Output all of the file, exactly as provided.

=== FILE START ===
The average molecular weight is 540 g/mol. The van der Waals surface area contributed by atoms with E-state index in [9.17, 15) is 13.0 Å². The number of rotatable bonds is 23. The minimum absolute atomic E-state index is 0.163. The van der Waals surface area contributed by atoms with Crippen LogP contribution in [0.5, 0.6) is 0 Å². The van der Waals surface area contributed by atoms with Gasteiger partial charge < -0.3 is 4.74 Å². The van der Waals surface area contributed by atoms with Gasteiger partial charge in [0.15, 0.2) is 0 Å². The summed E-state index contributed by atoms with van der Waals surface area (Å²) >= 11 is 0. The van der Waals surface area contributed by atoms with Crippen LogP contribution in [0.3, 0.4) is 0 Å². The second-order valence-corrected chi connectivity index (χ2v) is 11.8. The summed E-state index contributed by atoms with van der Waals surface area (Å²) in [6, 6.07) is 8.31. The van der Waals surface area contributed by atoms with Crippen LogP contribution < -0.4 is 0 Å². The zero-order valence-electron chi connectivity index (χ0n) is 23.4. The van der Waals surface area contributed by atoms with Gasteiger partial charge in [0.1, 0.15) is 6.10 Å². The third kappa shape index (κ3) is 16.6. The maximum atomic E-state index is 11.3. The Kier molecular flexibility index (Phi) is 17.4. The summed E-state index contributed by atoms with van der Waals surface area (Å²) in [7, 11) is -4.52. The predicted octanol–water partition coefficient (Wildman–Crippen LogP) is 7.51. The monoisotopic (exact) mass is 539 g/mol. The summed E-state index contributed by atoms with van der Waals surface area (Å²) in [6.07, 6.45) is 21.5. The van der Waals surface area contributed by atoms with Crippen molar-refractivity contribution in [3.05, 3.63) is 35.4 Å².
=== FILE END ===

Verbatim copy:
The average molecular weight is 540 g/mol. The van der Waals surface area contributed by atoms with E-state index in [9.17, 15) is 13.0 Å². The number of rotatable bonds is 23. The minimum absolute atomic E-state index is 0.163. The van der Waals surface area contributed by atoms with Crippen LogP contribution in [0.5, 0.6) is 0 Å². The van der Waals surface area contributed by atoms with Gasteiger partial charge < -0.3 is 4.74 Å². The van der Waals surface area contributed by atoms with Gasteiger partial charge in [0.15, 0.2) is 0 Å². The summed E-state index contributed by atoms with van der Waals surface area (Å²) >= 11 is 0. The van der Waals surface area contributed by atoms with Crippen LogP contribution in [0.3, 0.4) is 0 Å². The second-order valence-corrected chi connectivity index (χ2v) is 11.8. The summed E-state index contributed by atoms with van der Waals surface area (Å²) in [6, 6.07) is 8.31. The van der Waals surface area contributed by atoms with Crippen LogP contribution < -0.4 is 0 Å². The zero-order valence-electron chi connectivity index (χ0n) is 23.4. The van der Waals surface area contributed by atoms with Gasteiger partial charge in [0.1, 0.15) is 6.10 Å². The third kappa shape index (κ3) is 16.6. The maximum atomic E-state index is 11.3. The Kier molecular flexibility index (Phi) is 17.4. The summed E-state index contributed by atoms with van der Waals surface area (Å²) in [7, 11) is -4.52. The predicted octanol–water partition coefficient (Wildman–Crippen LogP) is 7.51. The monoisotopic (exact) mass is 539 g/mol. The summed E-state index contributed by atoms with van der Waals surface area (Å²) in [6.07, 6.45) is 21.5. The van der Waals surface area contributed by atoms with Crippen molar-refractivity contribution in [3.05, 3.63) is 35.4 Å².